My absolute favourite memory is swimming with a sperm whale, swimming right alongside it. The cameraman had the shot all lined up and gave me the signal to speed up. I started kicking faster. But as I did the whale responded by swimming faster too. At that point I knew couldn’t keep up. I slowed right down, only to realise she’d also slowed down to match my speed. I remember that moment like it was yesterday, and in that moment realising, this thing wasn’t a ‘thing’, it’s like a person. It was like swimming with an old friend.
This was just off the coast of Dominica, in the middle of the Caribbean – in the blue, deep, deep sea. It’s very overwhelming, to be in water like that, so close a sperm whale – the biggest predator on the planet, I might add. There’s something enchantingly eerie about swimming next to a 20-tonne animal – I’m a fraction of its weight in size, yet we were having this really pure exchange. They’re such massive animals and it just makes your brain go ‘wow!’ It really makes you think about your place in the universe.
I think you can be a conservationist regardless of what job you do. You can be a lawyer, a plumber, an office worker, even a baker. Ultimately, it comes down to the kind of principles we stand for, the clothes we order online and the food we buy. I’ll be honest, I might not always get the most eco-friendly option, but I always try my best. I saw a quote the other day that spoke volumes to me, ‘to save our perfect planet we first need imperfect environmentalists!’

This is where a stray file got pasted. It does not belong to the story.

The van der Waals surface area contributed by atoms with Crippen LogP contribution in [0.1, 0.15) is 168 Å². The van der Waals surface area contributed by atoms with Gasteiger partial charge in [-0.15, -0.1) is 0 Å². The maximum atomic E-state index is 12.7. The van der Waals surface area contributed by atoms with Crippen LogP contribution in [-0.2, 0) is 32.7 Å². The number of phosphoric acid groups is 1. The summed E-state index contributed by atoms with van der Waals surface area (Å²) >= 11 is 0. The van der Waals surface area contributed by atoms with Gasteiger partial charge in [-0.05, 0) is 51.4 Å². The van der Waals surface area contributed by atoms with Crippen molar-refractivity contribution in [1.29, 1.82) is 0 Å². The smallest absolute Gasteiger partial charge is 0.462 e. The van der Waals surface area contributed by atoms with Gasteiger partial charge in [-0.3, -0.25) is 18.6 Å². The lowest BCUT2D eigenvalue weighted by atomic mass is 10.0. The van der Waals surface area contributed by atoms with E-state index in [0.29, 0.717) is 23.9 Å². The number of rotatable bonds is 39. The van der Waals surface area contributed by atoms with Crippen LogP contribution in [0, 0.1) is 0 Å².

But I think that conservationists shouldn’t be scared to be badass mother-effing sharks. Business-minded sharks with heat-seeking missiles, ha! Let’s just imagine for a moment that one of the tech giants decided that they were going to run a conservation operation. You better believe they’d deploy all of the strategy, resources and technical knowhow at their disposal. But for real – I’d love to see the next generation thinking about conservation from a business perspective, with mother nature as their chief stakeholder.
People love that sense of escapism that documentaries provide – but they’re also a powerful way of informing the public. The key is to develop a strong narrative that the audience can connect with. Then, not only do you earn the right to transport people to the farthest reaches of the planet on a journey of wonder, you can also guide them with a call to action to protect these places they now care about.
These films leave people feeling empowered, as to where they should direct their attention, where they can donate, and what the challenges are. Once we can identify the challenges, we finally can get to work on the solutions.